A documentary biography is a powerful means of presenting the factual context of a person’s life by carefully chosen excerpts from personal journals, oral interviews, and official documents. The reader should recognize, however, the limitations of this approach to telling a story. It is not comparable to other popular biographies in which the story is conveyed through beautifully constructed prose, with many portions of the narrative aided by the author’s creative and personal observations. Long quotations from scores of oral interviews and from lengthy journal entries of Henry Burkhardt himself result in an uneven literary style.

On the back cover of the book, the publisher promises that the book, in addition to the personal history of Henry Burkhardt, also presents “a case study of church-state relations in the GDR.” The work falls short in this respect because political historians looking for a helpful chronicle about the way the government dealt with religious organizations will not find information on how other religions in East Germany were treated. The LDS Church had such a small number of members, and the specific accomplishments produced through the relationship the government had with this one Church leader were unique, so it is hard to imagine that scholars can learn very much in terms of how this Communist system dealt with the predominant Catholic and Lutheran churches. The title of the original German publication (Henry Burkhardt—Ein Leben für die Kirche Jesu Christi der Heiligen der Letzten Tage in der DDR, which means A Life for The Church of Jesus Christ of Latter-day Saints in the GDR) does not mention the political theme of the biography and does not emphasize the Communist setting of the events described. The political context is especially interesting to English-speaking readers, but it is not a primary purpose of the book to serve as a commentary on a Communist government’s relationship to churches in a larger context.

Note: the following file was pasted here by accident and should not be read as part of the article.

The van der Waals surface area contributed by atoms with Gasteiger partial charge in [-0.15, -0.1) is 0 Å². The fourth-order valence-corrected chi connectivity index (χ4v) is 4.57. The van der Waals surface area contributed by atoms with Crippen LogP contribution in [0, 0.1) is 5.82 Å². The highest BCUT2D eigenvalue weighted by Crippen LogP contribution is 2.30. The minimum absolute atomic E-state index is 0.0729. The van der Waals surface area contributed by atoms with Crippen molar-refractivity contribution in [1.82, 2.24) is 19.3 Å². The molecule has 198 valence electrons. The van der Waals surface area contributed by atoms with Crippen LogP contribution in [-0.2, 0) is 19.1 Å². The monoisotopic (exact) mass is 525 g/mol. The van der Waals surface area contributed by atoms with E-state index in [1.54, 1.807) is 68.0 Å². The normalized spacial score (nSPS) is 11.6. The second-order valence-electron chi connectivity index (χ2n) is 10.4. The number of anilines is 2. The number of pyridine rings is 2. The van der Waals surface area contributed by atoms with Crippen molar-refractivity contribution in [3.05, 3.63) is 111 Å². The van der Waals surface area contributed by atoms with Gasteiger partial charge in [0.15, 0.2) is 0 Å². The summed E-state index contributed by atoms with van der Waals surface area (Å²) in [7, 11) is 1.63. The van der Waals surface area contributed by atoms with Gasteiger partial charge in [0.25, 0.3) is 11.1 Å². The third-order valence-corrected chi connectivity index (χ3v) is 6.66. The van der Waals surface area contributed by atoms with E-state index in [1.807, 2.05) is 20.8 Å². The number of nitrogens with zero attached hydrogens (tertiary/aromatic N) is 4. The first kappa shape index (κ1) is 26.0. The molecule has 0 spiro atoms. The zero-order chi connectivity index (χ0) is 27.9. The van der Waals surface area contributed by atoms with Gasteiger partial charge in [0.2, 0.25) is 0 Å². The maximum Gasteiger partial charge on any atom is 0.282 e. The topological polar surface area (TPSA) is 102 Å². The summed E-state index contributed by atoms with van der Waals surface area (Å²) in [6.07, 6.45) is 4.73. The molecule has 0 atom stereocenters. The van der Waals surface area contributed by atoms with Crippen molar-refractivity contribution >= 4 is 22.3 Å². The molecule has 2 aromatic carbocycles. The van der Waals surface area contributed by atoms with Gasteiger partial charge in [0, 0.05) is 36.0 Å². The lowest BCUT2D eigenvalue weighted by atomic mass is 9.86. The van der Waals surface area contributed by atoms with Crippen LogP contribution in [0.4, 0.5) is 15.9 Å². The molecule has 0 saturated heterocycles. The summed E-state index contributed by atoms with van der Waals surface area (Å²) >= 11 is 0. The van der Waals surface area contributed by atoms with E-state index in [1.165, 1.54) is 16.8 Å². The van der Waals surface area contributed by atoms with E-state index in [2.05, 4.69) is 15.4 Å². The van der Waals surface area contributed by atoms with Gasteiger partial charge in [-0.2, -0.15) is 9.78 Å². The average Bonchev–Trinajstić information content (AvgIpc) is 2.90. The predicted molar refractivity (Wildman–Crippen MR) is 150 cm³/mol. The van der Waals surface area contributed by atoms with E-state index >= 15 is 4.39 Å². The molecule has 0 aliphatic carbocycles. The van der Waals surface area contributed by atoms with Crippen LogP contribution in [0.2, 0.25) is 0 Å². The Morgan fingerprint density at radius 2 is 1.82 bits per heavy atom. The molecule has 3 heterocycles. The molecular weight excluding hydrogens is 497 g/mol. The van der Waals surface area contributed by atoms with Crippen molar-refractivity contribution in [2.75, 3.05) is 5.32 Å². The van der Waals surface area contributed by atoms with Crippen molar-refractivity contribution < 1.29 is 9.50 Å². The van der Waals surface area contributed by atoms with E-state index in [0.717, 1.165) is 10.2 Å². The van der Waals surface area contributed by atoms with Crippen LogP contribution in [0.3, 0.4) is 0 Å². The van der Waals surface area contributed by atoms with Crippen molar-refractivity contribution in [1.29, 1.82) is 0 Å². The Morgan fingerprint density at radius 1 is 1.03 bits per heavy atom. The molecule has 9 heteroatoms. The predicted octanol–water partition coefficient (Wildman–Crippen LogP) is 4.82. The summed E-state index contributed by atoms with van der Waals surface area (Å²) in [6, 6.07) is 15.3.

Regarding possible concerns that the documentary style opens up sensitive, personal information about persons associated with Henry Burkhardt, the author seems to have avoided many such issues. For example, the name of one of the Stasi informants who served as a branch president is never disclosed. The author deserves special appreciation for the excellent English translations he personally made of the full German book itself and of the journal and oral history compilations on which the book is based.